One year ago, in the wake of devastating pipeline incidents that resulted in 22 deaths in San Bruno, California, and Allentown, Pennsylvania, DOT issued a call to action to the nation’s pipeline operators. We challenged them to identify pipelines that need to be rehabilitated, repaired or replaced to ensure the safe and reliable delivery of our energy resources.
We have more than 2.5 million miles of pipeline in this country, and many of those miles run directly beneath communities like San Bruno and Allentown, communities like yours. Urging industry leaders and state and federal officials to assess the risks in this critical infrastructure was the right thing to do.
Since that call to action, we’ve made progress on improving pipeline safety in America, but we still have work to do.
I'm proud that our Pipelines and Hazardous Materials Safety Administration (PHMSA) has taken this call to action very seriously with stepped up pipeline safety oversight activities, increased enforcement actions, proposed data collection initiatives, and aggressive public education efforts. PHMSA has also hosted numerous pipeline safety workshops for operators and emergency responders during the past 12 months, with more than 2,500 participating either in person or online via PHMSA's consistent use of webstreaming to increase access.
But we can do even more. As PHMSA Administrator Cynthia Quarterman said, "We are improving pipeline safety through enforcement and data collection initiatives, but communication and education are also key components.”
Fortunately, the President’s Fiscal Year 2013 budget request includes a 60 percent increase in funding above Fiscal Year 2012 for pipeline safety in America. These dollars will help improve safety and increase accountability by hiring more inspectors, increasing coordination with states, and educating the public.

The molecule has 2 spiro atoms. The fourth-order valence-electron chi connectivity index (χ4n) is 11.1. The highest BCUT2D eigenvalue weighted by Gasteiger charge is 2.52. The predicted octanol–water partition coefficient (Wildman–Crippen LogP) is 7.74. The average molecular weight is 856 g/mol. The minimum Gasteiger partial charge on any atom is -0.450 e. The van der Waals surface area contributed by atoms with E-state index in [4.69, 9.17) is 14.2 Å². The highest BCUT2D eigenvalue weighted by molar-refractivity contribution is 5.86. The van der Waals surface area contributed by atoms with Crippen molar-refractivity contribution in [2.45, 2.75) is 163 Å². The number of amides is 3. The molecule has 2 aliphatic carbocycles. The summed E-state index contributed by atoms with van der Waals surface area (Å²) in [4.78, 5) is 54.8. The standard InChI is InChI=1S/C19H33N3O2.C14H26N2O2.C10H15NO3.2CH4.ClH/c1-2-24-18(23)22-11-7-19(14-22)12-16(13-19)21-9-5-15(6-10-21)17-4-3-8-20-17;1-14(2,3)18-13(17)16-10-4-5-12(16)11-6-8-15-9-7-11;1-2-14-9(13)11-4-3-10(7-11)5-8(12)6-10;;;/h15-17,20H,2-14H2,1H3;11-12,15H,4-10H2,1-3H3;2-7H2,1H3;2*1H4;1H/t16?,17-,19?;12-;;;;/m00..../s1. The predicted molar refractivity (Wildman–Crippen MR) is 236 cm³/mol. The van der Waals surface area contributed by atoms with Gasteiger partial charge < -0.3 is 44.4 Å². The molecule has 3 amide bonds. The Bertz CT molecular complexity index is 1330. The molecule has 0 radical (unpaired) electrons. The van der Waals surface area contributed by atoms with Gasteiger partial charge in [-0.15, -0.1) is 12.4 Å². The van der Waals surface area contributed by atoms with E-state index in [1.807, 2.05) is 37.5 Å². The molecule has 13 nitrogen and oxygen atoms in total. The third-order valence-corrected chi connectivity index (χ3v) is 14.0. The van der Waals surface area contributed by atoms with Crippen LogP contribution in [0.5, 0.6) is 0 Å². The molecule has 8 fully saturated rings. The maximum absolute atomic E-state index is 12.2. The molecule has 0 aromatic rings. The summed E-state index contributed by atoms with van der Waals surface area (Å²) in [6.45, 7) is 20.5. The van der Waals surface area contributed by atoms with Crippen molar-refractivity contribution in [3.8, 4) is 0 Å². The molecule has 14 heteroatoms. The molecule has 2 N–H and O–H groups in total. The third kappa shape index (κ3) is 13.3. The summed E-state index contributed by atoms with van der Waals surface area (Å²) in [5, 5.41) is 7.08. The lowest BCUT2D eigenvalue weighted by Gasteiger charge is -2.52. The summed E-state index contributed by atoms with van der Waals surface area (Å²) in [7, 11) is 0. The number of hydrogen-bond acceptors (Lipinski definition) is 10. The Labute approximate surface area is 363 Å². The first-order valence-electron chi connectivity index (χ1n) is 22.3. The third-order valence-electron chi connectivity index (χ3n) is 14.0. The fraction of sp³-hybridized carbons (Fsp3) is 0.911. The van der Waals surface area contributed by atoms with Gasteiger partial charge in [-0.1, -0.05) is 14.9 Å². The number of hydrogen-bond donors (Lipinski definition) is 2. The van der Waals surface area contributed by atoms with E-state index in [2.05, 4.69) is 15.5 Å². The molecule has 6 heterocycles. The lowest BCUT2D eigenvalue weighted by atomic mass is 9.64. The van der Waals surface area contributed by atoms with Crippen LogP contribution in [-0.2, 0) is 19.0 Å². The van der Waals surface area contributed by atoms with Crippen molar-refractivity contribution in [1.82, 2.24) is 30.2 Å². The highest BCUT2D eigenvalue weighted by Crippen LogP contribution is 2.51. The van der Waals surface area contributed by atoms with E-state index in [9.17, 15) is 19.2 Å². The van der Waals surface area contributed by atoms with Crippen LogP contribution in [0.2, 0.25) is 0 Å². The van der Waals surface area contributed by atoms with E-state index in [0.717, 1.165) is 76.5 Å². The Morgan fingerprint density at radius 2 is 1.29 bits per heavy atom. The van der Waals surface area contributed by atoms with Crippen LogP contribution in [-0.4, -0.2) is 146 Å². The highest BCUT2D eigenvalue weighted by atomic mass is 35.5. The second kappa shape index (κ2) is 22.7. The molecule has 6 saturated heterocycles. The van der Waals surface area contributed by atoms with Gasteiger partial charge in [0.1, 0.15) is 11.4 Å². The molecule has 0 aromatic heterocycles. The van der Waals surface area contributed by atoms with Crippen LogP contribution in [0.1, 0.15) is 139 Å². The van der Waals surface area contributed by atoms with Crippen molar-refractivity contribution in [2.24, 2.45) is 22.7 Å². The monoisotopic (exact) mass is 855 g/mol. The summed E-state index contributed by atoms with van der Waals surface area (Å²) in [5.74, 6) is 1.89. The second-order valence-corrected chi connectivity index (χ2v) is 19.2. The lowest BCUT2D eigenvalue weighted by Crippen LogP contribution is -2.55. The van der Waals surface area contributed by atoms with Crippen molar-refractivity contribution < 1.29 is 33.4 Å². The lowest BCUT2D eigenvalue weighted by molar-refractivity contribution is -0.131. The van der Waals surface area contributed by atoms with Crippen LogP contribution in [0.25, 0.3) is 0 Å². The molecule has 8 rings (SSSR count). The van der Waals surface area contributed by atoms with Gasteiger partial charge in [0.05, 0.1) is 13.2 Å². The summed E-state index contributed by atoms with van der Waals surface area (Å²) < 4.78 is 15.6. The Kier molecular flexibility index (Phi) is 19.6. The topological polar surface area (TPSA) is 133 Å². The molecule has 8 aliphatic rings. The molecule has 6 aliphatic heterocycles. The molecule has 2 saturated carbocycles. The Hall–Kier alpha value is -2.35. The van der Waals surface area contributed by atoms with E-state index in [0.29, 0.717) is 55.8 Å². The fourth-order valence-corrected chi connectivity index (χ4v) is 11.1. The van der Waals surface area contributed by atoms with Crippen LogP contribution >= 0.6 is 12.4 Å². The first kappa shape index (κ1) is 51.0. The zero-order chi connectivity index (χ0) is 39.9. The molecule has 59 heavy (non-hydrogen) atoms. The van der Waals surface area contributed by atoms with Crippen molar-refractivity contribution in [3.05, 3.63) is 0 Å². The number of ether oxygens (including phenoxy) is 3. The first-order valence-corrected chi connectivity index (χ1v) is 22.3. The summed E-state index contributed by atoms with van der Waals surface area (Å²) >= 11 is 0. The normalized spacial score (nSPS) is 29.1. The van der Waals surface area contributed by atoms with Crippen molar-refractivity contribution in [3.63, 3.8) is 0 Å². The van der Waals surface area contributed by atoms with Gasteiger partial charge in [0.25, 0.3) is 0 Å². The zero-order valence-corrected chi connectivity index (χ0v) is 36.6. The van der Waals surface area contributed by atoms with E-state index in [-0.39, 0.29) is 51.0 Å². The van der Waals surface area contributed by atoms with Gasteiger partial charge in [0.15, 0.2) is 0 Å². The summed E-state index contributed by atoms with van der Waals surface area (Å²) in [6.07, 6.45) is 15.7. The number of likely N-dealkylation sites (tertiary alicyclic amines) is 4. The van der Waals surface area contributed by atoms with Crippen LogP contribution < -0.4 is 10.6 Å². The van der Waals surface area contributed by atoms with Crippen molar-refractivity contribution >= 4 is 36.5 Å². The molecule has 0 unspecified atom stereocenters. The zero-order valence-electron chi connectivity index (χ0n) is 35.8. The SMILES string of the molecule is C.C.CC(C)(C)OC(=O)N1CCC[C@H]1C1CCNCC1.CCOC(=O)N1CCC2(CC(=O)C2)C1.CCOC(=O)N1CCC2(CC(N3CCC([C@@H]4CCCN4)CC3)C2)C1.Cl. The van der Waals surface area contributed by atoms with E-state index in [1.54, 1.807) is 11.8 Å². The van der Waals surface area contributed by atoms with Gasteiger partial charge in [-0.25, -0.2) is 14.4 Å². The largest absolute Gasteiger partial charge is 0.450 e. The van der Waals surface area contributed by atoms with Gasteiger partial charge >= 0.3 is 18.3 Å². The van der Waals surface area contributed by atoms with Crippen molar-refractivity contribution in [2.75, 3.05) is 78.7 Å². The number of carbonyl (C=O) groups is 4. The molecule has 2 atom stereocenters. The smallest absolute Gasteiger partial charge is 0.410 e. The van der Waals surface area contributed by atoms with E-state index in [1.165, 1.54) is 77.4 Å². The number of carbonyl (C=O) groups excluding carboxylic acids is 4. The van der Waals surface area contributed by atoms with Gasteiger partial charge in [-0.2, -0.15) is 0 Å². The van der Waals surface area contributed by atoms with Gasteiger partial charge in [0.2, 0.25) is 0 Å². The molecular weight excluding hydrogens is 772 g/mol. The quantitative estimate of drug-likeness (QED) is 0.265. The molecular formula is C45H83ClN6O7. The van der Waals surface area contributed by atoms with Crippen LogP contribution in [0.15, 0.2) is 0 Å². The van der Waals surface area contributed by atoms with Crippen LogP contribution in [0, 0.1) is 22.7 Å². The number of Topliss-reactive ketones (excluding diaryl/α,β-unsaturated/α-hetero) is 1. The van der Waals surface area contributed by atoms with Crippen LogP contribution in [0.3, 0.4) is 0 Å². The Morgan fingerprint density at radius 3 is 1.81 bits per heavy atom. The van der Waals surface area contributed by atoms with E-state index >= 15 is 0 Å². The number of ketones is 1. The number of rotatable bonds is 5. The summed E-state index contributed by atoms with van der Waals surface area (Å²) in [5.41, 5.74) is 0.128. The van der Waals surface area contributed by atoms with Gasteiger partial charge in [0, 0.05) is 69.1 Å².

One way everyone can know what's below is by looking at the State Pipeline Profiles available on the PHMSA website. This is a terrific resource, and I think you'll be surprised to learn about the level of activity occurring in your state right beneath your feet.
Of course, another way we can all do our part for pipeline safety is to call 8-1-1 before you dig. This is the free, nationwide hotline that anyone can use when preparing to put shovel, hoe, or front-end loader to dirt. Every year, improper excavation results in one-third of all pipeline accidents. So, whether you're a home gardener or a professional contractor, it doesn't matter--make the call to 8-1-1 before any dirt moves.
As Administrator Quarterman said, “The bottom line is that pipeline accidents can be prevented if we continue to make sure the public has access to information and resources like 811 and the state pipeline profiles.”
Now, the push for pipeline safety is personal for me. I have visited Allentown and San Bruno, and I've met with families who lost loved ones. While pipeline incidents are rare, even one is too many.
Let's cement the progress we've made by working together to continue improving pipeline safety.